Q&A Board links
  • REGISTER

  • FAQ

  • LOGIN

  • Q&A BOARD INDEX

  • View New Questions

  • View Unanswered Questions

  • View Active Questions/Answers

  • Mark Questions as read

  • View Your Questions

  • Go To Your User Control Panel




  • Links to:
  • Construction Litigation Consultants


  • Florida Building Commission

  • Florida Building Codes Online


  • International Code Council

  • ICC Codes Free Online


  • Building Officials and Administrators of Florida




  • Product Approvals
  • Florida Product Approval

  • ICC Evaluation Reports Search

  • Miami-Dade NOA Search




  • Inspector and Contractor License Search
  • Search Florida Licenses




  • Technical links
  • Technical Information page


























































  • Contact Codeman



  • Custom Search
    Page 1 of 1

    R309.2 Fire Wall Seperation

    New postPosted: Sun May 04, 2014 2:55 pm
    by pshafer
    My home was built in 1954. If when we sell it, do we have to bring it up to current code regarding the Separeation of garages from dwelling units? I can not find anything online to support this.

    thanks,
    Pam

    Re: R309.2 Fire Wall Seperation

    New postPosted: Sun May 04, 2014 9:12 pm
    by Jerry Peck - Codeman
    Depends.

    Depends on the separation required in your area at the time the house was built.

    Depends on if any alterations have been made to the house since it was built.

    Depends on if either or both of the above were done with a permit (if a permit was required), without a permit (when a permit was required), or if basically no permitting and no codes were in effect at the time of construction.

    If the house was constructed to an applicable code and permitted at the time of construction and remains unaltered or altered with permits as required, then it is likely that no changes or modifications would be forthcoming as most codes includes a section which says, basically says - wording may vary, that if the structure is legally standing then the structure shall be allowed to remain legally standing as it is without being required to be altered to meet current code.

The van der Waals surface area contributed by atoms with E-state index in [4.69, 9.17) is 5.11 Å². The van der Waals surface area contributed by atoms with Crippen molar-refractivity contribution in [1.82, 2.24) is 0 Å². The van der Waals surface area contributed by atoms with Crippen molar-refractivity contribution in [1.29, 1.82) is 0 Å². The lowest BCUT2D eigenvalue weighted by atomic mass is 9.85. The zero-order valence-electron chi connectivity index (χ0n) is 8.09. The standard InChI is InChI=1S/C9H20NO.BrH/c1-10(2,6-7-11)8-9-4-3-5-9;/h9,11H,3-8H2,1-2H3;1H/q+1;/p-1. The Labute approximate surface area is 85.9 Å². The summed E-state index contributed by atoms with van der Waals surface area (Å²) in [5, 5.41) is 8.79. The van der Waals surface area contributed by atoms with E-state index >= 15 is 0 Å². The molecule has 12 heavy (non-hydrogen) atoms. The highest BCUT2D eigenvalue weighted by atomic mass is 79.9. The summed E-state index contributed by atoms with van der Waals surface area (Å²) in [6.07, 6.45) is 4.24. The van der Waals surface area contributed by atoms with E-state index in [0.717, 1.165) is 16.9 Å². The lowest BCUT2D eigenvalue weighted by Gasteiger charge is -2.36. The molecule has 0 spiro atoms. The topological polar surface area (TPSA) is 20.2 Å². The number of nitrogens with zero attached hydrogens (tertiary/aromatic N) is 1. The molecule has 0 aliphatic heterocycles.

An exception to that is typically in Property Maintenance Codes in which certain specific items may be required to be changed upon the adoption of the Property Maintenance Code - typically this is for life-safety items such as smoke alarms, carbon monoxide alarms, egress, and the like.

    However, if there was not code and no permitting, or if there have been unpermitted alterations ... the structure is not legally standing as it is and is therefore subject to having to be brought up to current code as whatever issues the local building department/building offiical and/or fire marshal decide is needed.

    This example is from the 2012 IRC: (underlining and bold are mine)
    - R102.7 Existing structures.
    - - The legal occupancy of any structure existing on the date of adoption of this code shall be permitted to continue without change, except as is specifically covered in this code, the International Property Maintenance Code or the International Fire Code, or as is deemed necessary by the building official for the general safety and welfare of the occupants and the public.